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14th Networking Meeting for Healthcare Practitioners in Dubai

Dubai, 19 September, 2016: The Elephant Club hosted its 14th event during which healthcare practitioners discussed the different approaches to injury prevention and management.

Participants included: Anil Daniel Prasad (Physiotherapist, Osteopathic Health Centre), Milos Rankovic (Personal Trainer, Results Fitness), Nuno Goncalves (Osteopath), Nargis Raza (Managing Partner, Osteopathic Health Centre), Paul Cheung (Dr of Chiropractic, Up and Running Dubai), Saifudeen (General Manager, Stryder Health Solutions), Taif Delamie (Head of Strength and Conditioning, Up and Running Dubai), Tina Krombach (Naturopath, Osteopathic Health Centre), William D. Murrell (Consultant Orthopaedic Surgeon) and Youssef Youssef (Osteopath, Osteopathic Health Centre).

If you would like to attend our future events, please send us your details on


Training Tips: Osteopathy and Sports Injury

By Osteopath Youssef Youssef

Published in Go Strong Newsletter


I have participated in many sports and athletic competitions and I have come to love the mechanics of all sports. My background is in Kinesiology and Osteopathy. I did my Bachelors of Science, majoring in Kinesiology and Masters in Osteopathy. This allows me to treat and manage a wide variety of sports injuries.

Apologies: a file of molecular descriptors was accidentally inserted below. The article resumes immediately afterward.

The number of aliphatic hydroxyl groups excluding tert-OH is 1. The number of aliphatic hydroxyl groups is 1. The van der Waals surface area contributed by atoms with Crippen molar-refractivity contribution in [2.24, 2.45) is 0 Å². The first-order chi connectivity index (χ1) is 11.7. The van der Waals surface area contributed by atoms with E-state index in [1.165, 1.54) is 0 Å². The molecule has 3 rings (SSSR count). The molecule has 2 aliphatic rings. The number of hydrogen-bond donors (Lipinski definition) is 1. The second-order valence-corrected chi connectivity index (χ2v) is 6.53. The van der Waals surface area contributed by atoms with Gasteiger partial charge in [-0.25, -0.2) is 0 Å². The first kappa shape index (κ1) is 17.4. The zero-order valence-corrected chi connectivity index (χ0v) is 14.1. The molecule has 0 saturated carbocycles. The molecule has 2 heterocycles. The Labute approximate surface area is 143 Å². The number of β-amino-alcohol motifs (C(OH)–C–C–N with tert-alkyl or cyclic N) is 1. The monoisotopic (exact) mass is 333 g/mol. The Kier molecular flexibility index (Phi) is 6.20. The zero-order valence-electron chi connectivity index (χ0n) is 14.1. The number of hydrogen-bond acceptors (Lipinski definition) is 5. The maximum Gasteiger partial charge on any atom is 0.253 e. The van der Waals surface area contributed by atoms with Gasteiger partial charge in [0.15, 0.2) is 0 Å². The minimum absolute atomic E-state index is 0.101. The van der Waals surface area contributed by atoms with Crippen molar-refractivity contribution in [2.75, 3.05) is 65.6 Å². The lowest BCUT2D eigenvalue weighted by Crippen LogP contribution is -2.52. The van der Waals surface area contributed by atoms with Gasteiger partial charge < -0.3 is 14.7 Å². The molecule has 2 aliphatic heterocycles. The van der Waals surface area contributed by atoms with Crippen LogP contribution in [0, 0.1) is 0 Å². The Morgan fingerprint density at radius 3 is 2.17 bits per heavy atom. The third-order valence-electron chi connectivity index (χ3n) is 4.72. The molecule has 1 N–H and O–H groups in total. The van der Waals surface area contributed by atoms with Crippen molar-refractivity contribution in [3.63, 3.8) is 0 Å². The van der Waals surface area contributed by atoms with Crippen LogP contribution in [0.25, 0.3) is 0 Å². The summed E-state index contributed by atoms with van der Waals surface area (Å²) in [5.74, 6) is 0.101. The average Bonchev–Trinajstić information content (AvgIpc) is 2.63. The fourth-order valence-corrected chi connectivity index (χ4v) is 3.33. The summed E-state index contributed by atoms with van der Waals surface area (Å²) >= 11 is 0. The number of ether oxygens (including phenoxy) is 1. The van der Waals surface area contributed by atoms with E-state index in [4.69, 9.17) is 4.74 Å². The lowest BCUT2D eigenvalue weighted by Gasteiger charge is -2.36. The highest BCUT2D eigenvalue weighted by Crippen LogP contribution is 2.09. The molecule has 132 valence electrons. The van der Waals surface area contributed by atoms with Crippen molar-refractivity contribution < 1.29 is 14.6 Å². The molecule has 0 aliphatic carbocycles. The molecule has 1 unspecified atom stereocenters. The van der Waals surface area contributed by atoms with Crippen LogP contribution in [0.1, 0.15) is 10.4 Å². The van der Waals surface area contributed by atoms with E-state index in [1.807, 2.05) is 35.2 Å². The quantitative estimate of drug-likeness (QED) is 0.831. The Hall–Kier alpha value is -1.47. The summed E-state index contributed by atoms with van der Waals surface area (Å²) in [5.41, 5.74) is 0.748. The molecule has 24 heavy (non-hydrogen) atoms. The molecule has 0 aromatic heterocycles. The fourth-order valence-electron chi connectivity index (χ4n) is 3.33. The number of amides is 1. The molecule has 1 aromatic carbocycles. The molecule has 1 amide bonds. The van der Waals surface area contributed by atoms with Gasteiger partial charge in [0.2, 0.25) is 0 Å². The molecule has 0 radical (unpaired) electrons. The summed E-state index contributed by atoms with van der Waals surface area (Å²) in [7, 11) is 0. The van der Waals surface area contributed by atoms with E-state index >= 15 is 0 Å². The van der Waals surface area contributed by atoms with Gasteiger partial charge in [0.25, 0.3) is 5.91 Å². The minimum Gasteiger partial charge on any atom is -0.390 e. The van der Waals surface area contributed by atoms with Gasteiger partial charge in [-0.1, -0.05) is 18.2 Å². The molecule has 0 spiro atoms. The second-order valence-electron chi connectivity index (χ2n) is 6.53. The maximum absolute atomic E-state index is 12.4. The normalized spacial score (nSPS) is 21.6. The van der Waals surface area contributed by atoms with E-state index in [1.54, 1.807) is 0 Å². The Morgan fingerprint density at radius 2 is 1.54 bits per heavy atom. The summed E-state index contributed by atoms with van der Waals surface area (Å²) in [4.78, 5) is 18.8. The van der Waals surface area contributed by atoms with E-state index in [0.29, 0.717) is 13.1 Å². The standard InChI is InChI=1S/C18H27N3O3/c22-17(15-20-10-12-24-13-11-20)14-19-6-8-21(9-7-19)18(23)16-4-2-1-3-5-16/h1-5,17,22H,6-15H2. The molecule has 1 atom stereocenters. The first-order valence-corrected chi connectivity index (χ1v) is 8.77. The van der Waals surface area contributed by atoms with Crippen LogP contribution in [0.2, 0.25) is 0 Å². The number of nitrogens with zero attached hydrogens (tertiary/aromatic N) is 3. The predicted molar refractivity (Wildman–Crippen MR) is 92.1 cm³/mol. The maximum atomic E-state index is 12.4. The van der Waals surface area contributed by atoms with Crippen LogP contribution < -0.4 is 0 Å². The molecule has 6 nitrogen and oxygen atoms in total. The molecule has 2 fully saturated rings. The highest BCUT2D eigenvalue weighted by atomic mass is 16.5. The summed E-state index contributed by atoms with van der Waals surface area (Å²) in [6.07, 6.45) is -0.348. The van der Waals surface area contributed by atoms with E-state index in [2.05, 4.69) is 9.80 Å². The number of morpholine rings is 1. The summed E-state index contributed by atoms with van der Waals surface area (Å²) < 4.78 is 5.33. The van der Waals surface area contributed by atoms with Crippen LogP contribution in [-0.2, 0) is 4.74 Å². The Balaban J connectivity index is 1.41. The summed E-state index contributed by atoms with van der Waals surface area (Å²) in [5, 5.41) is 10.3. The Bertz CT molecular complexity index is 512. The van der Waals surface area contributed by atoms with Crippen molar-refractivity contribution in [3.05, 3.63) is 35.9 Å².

I will keep this post simple but provide the principles of how osteopathy can help with sports injuries and their management.

Many athletes and coaches have not considered osteopathy for treatment of sports injuries as it is not the first approach that comes to mind. The osteopathic approach to sports injuries follows the principles of osteopathy: by looking at the body as a whole; one unit of function.

The first approach is to understand the balance and mechanics of the athlete that is coming in with an injury or the athlete that has an upcoming sports season. To begin with, I will go over the understanding of mechanics of the athlete who is not injured but has an upcoming sports season.

The osteopathic assessment is based on ensuring the athlete is mechanically ready for the sport they are going to participate in. Everything should move relatively smoothly: good muscle balance and joint ranges. I will look for imbalances in the musculoskeletal system, general movements and sport specific movements. The goal of this assessment is to locate any mechanical or muscular dysfunction that can make the athlete vulnerable to an injury. The most obvious injuries are ones that occur due to a direct trauma to an area of the body; but there are also many injuries that occur due to playing the sport with abnormal mechanics which creates sprain and strain to tissues/joints.

If for example there is an imbalance in the athlete’s pelvic/hip movements, this will change how the muscles respond to those same movements as well as how joints above and below the pelvis absorb force. The knee or ankle will adapt a change in its motion as well as the associated muscles and ligaments. These changes may be minute but will have a great effect on muscle tone, ligament laxity or tension and more. This principle is the same for the spine and shoulder as the pelvis is a major contributor to the mechanical movement of the rest of the body. Remember nothing in the body moves in isolation; it’s one unit of function. With these imbalances, if untreated and unmanaged, the athlete will go into the season at risk of sprain and strain injuries. The treatment for this is: manual osteopathic therapy to correct these mechanical imbalances; corrective exercise to maintain and strengthen muscles; and self-treatment exercises and stretches.